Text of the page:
Yekaterinburg War Memorial - Sad Memories of Warfare

Located in Ekaterinburg is the Yekaterinburg War Memorial, better known as the Black Tulip War Memorial. In the center of the memorial sits a soldier. He has his rifle in one hand, and his other arm rests over a raised knee. The soldier has his head bowed and he is staring intently at the ground. Etched upon his face is the emotion of complete powerlessness, horror, defeat and devastation. This strong soldier tears at your heart and evokes emotions of terror and tragedy, for lives that were taken, maimed and lost in both Afghanistan and Chechnya. The soldier was erected in 1996 after the Afghanistan and First Chechen War, and the curved black pillars that flank him, are arranged in date order, and bare the names of the soldiers lost in Afghanistan and Chechnya. The Yekaterinburg War Memorial, or Black Tulip War Memorial, stands as reminder to all those that visit Ekaterinburg, of the unnecessary loss of life and environmental damage that is suffered at the hands of war.

The war in Afghanistan was a nine year battle for the Soviet troops that served and fought in the war. This war often referred to as the Afghan-Soviet War. The first Soviet Troops were deployed in Afghanistan on 25 December 1979 and the last troops to leave Afghanistan, did so between 15 May 1988 and 2 February 1989. Finally on 15 February 1989, the Soviet Union announced that all the Soviet Troops had been evacuated out the country. But the damage had already been suffered and the withdrawal of the Soviet Troops came too late. Only 80 000 – 104 000 soldiers served in Afghanistan at one time, even though a total of 620 000 Soviet soldiers served in various companies and platoons. The Armed Forces (internal and frontier security troops) suffered a loss of 14 453 men. Army formations and units lost 13 833 soldiers, the KGB sub units lost 572, and other units lost another 48. Besides for the Soviet soldiers that were killed in battle, another 417 were either missing in action or taken prisoner, and only 119 prisoners were ever freed. And the devastation does not stop there, 469 685 soldiers were sick or wounded and 10 751 men were left permanently disabled.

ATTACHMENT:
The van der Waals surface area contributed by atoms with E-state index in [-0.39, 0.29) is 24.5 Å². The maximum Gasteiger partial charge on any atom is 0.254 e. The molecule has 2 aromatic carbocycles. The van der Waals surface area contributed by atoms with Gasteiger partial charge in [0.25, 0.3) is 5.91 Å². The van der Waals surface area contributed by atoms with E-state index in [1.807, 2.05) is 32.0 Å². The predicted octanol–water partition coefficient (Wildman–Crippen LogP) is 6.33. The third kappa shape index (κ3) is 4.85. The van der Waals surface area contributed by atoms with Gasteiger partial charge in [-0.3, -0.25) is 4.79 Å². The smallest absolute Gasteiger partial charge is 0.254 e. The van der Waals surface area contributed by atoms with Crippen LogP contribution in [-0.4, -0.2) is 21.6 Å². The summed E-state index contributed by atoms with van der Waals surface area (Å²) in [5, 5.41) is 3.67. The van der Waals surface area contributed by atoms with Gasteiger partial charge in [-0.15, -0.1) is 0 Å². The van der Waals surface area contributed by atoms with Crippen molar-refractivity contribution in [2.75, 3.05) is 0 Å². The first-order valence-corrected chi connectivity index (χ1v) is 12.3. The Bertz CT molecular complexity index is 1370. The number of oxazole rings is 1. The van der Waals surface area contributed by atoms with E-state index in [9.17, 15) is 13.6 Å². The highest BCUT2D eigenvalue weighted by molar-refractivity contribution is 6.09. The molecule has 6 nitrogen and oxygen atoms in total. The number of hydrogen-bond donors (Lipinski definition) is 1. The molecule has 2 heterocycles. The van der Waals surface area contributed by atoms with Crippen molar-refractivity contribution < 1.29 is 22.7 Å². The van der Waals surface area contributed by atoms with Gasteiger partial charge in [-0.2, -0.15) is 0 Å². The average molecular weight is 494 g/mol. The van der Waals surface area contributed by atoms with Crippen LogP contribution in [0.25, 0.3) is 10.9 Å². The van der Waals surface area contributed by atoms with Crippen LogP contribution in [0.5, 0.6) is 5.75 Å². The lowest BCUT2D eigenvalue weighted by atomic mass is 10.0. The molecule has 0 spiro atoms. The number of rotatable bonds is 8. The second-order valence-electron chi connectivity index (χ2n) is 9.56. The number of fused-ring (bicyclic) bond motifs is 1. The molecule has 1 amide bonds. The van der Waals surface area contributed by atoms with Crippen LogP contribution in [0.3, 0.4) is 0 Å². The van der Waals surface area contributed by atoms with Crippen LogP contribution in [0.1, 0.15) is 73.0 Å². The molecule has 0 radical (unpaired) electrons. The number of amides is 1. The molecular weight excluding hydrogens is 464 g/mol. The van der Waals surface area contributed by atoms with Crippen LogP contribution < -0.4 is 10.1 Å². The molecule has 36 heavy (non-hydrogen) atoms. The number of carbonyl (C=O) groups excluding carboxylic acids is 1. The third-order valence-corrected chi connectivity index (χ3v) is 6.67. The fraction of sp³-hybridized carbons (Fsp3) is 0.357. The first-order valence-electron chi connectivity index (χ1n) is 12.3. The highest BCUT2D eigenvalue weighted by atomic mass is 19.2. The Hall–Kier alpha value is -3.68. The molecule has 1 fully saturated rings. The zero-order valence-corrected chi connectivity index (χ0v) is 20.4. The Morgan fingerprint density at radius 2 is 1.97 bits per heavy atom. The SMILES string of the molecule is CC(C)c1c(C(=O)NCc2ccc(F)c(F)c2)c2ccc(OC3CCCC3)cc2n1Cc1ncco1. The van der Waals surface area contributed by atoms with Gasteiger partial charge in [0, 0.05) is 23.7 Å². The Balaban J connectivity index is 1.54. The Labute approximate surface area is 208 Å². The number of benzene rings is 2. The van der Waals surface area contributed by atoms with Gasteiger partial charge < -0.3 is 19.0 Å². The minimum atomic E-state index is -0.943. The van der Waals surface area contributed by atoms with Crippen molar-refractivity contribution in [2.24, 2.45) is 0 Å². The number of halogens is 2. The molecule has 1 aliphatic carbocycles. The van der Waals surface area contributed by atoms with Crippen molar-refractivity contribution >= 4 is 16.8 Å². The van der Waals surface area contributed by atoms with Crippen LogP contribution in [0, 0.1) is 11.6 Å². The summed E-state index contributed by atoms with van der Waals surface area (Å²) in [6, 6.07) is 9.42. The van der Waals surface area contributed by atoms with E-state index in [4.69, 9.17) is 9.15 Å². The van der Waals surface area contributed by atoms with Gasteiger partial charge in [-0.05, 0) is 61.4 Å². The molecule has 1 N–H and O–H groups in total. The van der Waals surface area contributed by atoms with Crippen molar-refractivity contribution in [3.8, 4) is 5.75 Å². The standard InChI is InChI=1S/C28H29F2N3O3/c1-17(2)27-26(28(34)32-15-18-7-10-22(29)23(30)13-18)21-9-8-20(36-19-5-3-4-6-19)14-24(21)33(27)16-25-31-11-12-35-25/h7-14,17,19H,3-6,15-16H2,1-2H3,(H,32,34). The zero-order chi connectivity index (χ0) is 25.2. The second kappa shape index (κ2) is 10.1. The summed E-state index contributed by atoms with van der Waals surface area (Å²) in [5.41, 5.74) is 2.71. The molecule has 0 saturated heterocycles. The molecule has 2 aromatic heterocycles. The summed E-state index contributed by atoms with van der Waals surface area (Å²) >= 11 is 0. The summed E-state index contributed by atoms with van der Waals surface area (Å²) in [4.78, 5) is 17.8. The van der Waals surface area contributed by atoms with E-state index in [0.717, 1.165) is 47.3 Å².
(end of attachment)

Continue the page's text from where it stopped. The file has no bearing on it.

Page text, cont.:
The first war that erupted between Russia and Chechnya took place from 1994 to 1996. Chechnya was fighting for its independence. Official Russian statistic placed the human loss at 5 500, although the Committee of Soldier’s Mothers of Russia estimated that 14 000 lives were lost. The country’s independent military weekly reported 52 000 wounded soldiers and 3 000 soldiers were still missing in action by 2005. Between 700 and 1 000 Russian officers and soldiers were being held prisoner by the Chechens at mid January 1997. More than 100 000 Chechen lives were lost, of which most were civilians.

Looking at the statistics of these wars, we can understand the emotions displayed by the soldier at the Yekaterinburg War Museum. His emotions reflect those of soldiers, families and civilians that were powerless to their involvement in the war.


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